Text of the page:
The Quack of a Duck or the Skirt of a Cheerleader?
There are numerous theories on what causes hair loss, ranging from the centre to the extreme left. It will come as no surprise where a theory involving skull expansion might loiter.
The leading causal theory is DHT. This theory sits squarely in the centre with big pharma and conventional medicine as cheerleaders. Many others (not just the DHT cheerleaders) place the skull expansion theory way over on the left. Over with the ducks. Quack. Quack.
Notwithstanding a similar name for the e-book on the skull expansion theory created by Paul Taylor (Hair Today Hair Tomorrow), to the website you’re now viewing (Hair Today There Tomorrow), Paul and I don’t know each other. Even if we did, I’ll be considering the theory on its merits. Left, right, or centre.
For those in any doubt as to where I sit on the hair loss theory continuum, I can probably be described as a reluctant centrist.
The treatment that ultimately worked for me ostensibly places me in the ‘FDA-hugging centrist’ camp. However, as I explain in the about me section, I spent a lot of time in my eight years of losing hair looking for natural solutions. At least some of them must have slowed the process. I know very few people who started losing their hair at age twenty-eight and still retain as much hair as I have after an eight year search.
Hair Loss: A Medical or Mechanical Problem
To set the context for a left-of-centre ‘what causes hair loss’ discussion, it’s always helpful to start with an inflammatory quote. This one is from David Hatch. As with the skull expansion theory, David cites ‘mechanical’ causes (scalp tightness) for hair loss:
“One of the first things I realized was that we had handed this problem [MPB] to the wrong people. It should have been given to the physicist, the mechanical engineer, the bio-physicist or the biomechanical engineer. Since it deals with the body, we asked the medical profession to address it. So far they haven’t gotten back to us yet with anything but sketchy results.”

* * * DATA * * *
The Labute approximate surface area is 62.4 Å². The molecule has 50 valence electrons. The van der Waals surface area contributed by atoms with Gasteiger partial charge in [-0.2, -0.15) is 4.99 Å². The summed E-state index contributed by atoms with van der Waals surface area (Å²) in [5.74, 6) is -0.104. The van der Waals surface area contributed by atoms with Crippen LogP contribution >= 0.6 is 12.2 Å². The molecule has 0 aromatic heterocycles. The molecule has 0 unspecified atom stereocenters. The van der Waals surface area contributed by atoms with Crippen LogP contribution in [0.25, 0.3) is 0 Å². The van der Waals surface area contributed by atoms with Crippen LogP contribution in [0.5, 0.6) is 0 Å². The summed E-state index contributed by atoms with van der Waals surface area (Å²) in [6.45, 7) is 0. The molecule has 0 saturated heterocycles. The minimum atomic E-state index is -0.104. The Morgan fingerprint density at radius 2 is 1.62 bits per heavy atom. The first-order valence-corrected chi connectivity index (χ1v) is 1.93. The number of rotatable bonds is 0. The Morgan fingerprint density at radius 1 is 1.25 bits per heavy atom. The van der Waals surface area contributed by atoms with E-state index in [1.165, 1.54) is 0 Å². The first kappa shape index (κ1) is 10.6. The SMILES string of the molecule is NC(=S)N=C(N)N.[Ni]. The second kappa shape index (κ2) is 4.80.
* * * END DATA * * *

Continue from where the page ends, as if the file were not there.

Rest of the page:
I’ll take a closer look at David’s theory in a future article.
As far as this article is concerned, many of you have probably already heard enough. Please, stick with me for a just little longer. If you’ve done your research you’ll likely agree that while the DHT theory is the most widely accepted, it remains somewhat incomplete.
Your Skeleton Doesn’t Look a Day Over 10 Years Old (BTW, Cute Coccyx)
Before delving into an explanation of the skull expansion theory, we need to take a look at the bone remodelling process. Quite a fascinating subject all on its own – did you know, for example, that the human skeleton is never more than 10 years old?
Bone remodelling is a lifelong biological process comprised of two key sub-processes: bone resorption and bone formation. In bone resorption mature bone tissue is removed from the skeleton. Bone formation is where new bone tissue is formed (also referred to as ossification).
According to Wikipedia, in the first year of life, almost 100% of the human skeleton is replaced. While the bones in a human stop growing and hardening at around 25 years of age (depending on the bone), the remodelling process continues to renew bone at about 10% per year.
Remodelling continues for two primary reasons. One, to reshape or replace bone following either significant (e.g. fractures) or extremely minor micro-injuries (which occur during normal activity). Two, as a response to mechanical loading being placed on the skeleton (e.g. significant weight gain).